Dr. Bergano testified that the City informed him of its acquisition of the Witchduck building and required him to sign a new month to month "Possession Agreement"[1] with the City within ten (10) days or forfeit his relocation benefits. On September 9, 2014, though it restricted his rights compared to his previous lease, Dr. Bergano entered into a Possession Agreement ("PA") with the City. PL Ex. 5. The PA allowed Plaintiffs to "stay in the Premises pending relocation... for a period of twelve months, beginning on September 9, 2014, and ending no later than September 15, 2015." Id., ¶ C. Dr. Bergano understood that he needed to relocate his practice by September 15, 2015 and accordingly began searching for a new practice location. On September 15, 2014, Defendant Salmons delivered a letter and attachments to Dr. Bergano at his practice. Def. Ex. 48. The letter indicated that Plaintiffs were eligible for relocation benefits, and the attachments included the City's Business Relocation Assistance brochure, which contained information about benefit options as well as information concerning appeal rights from an adverse decision by a city official. Id; see PL Ex. 6.

         B. The Change of the Witchduck Building

         In August 2015, the City relocated five (5) divisions of its Human Services Department ("HSD") to the Witchduck building. Dr. Bergano testified that the presence of his new cotenants "created a very toxic environment:" all HSD office doors were locked; a security guard monitored the building twenty-four (24) hours a day; inmates in orange jumpsuits assisted in moving the HSD offices into the building, Def. Exs. 102, 112, 114, 119, 126, 127, 138;[2] inmates in orange jumpsuits escorted by guards visited the building for periodic evaluations; and the City posted a "Police Parking Only" sign reserving a parking space for City police cars. PL Exs. 16, 17. The security guard once harassed a young African American male dental patient and even once questioned Dr. Bergano why he was present at the building. Dr. Bergano indicated that HSD clients often entered his offices to ask for directions to the HSD offices because Dr. Bergano's door was the only unlocked door, and if the practice provided unsatisfactory answers, some clients became angry. Dr. Bergano testified that he "felt like a hostage, " and his staff and patients felt threatened. HSD clients also slept overnight in the Witchduck building parking lot, and the increased activity at the building made parking difficult for his patients and staff. Dr. Bergano testified that his lease with Mr. Collier had reserved eight (8) parking spaces for the dental practice, and when he complained to the City about the parking difficulties after HSD's move, the City reserved only four (4) spaces for the dental practice although he and his staff alone needed five spaces.

         C. Plaintiffs' Search for a New Location and the City's Denial of Relocation Benefits

         Dr. Bergano testified that Defendant Salmons instructed him that he would receive relocation benefits only if he submitted to the City a signed lease for a new property, bids for the necessary modifications or "build-out" of the property, and bids for any new required dental equipment. Evidence at trial indicated that Defendant Salmons repeatedly encouraged Plaintiffs to keep the City informed about their progress and expenses during their relocation search process. Def. Ex. 81.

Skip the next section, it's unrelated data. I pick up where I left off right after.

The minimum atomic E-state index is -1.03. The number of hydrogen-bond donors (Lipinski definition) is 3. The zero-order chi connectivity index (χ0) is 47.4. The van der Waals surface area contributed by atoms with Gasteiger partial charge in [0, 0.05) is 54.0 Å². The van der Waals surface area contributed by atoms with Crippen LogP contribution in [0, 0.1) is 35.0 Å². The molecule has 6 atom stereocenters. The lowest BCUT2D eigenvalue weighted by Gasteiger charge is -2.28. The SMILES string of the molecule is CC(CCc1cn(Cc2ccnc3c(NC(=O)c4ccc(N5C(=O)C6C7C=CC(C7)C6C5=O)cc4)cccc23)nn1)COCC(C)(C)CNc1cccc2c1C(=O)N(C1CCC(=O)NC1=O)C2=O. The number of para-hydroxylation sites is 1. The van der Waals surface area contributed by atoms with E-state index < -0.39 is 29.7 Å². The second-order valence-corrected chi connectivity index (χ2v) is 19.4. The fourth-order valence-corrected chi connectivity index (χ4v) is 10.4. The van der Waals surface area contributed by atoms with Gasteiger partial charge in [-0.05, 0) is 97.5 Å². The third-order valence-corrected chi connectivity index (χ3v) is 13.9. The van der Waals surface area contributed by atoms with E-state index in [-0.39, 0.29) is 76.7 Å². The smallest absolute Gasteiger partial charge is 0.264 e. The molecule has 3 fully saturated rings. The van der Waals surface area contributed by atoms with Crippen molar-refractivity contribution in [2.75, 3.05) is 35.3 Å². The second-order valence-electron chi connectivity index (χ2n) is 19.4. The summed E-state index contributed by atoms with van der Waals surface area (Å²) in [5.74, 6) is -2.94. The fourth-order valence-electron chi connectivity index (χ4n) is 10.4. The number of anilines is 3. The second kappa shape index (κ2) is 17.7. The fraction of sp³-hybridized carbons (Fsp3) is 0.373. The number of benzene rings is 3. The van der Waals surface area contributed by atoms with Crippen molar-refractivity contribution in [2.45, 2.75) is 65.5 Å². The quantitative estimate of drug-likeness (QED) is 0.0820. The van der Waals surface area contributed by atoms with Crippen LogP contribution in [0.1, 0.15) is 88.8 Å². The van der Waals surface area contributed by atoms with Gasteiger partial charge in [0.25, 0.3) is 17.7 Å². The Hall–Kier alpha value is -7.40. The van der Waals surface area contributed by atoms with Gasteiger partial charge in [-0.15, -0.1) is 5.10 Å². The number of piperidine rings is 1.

Therefore, Plaintiffs hired commercial real estate broker John Wessling to search for a new dental practice location. After a few months of unsuccessful searching, during which Plaintiffs suffered fire damage to their home, Plaintiffs hired another broker, Robert Carter, who was recommended by a physician friend. Mr. Carter and Plaintiffs examined various properties, visited approximately seven (7), and eventually chose 4460 Corporation Lane, Virginia Beach, Virginia. Mr. Carter testified that access was an important concern in locating a suitable property, as was parking. The Corporation Lane suite was previously used as a general medical practitioner's office and needed substantial renovations to make it suitable for a dental office. Dr. Bergano and Mr. Carter testified to the precise arrangement of dental operatories required to ensure a dentist's mobility while preventing physical strain on the dentist and patient and staff comfort. The Corporation Lane office space had been partitioned for a group of different offices and had unsuitable flooring, electrical work, plumbing, and HVAC facilities. At the trial, the Court FOUND that the space had to be reduced to "shell" condition because it was necessary to virtually gut the space in order to properly rebuild it for a dental practice. On July 27, 2015, after months of searching, Plaintiffs signed a ten-year lease for approximately 2, 511 square feet of space in the Corporation Lane property, Pl. Ex. 8, with approximately 2, 200 square feet of usable space. The lease parties agreed that Plaintiffs would have until August 31, 2015 to secure funding from the City or other sources to modify the space for the dental practice. Id. For eight (8) months, Plaintiffs paid rent for both the Witchduck building and the Corporation Lane property. At the trial, the Court FOUND that Plaintiffs did not breach the Corporation Lane property lease. The City made the curious argument that the Plaintiffs had breached the contract by failing to provide written evidence of their financial ability to perform the lease and therefore the Plaintiffs had not secured the binding lease necessary to become eligible for relocation benefits. In other words, the City argued the Plaintiffs breached the lease as an excuse for the City to deny them relocation benefits, although the City was not a party to the lease. The City, having subpoenaed but not called the landlord at Corporation Lane to testify, presented no evidence that the landlord found the lease breached although the written evidence of financial ability from Plaintiffs was never forthcoming. In fact all of the evidence in the case established that the Plaintiffs performed the lease by completing the build out, occupying the new office suite, and paying the rent beginning in June 2016 until the trial. The Court rejected this argument by the City.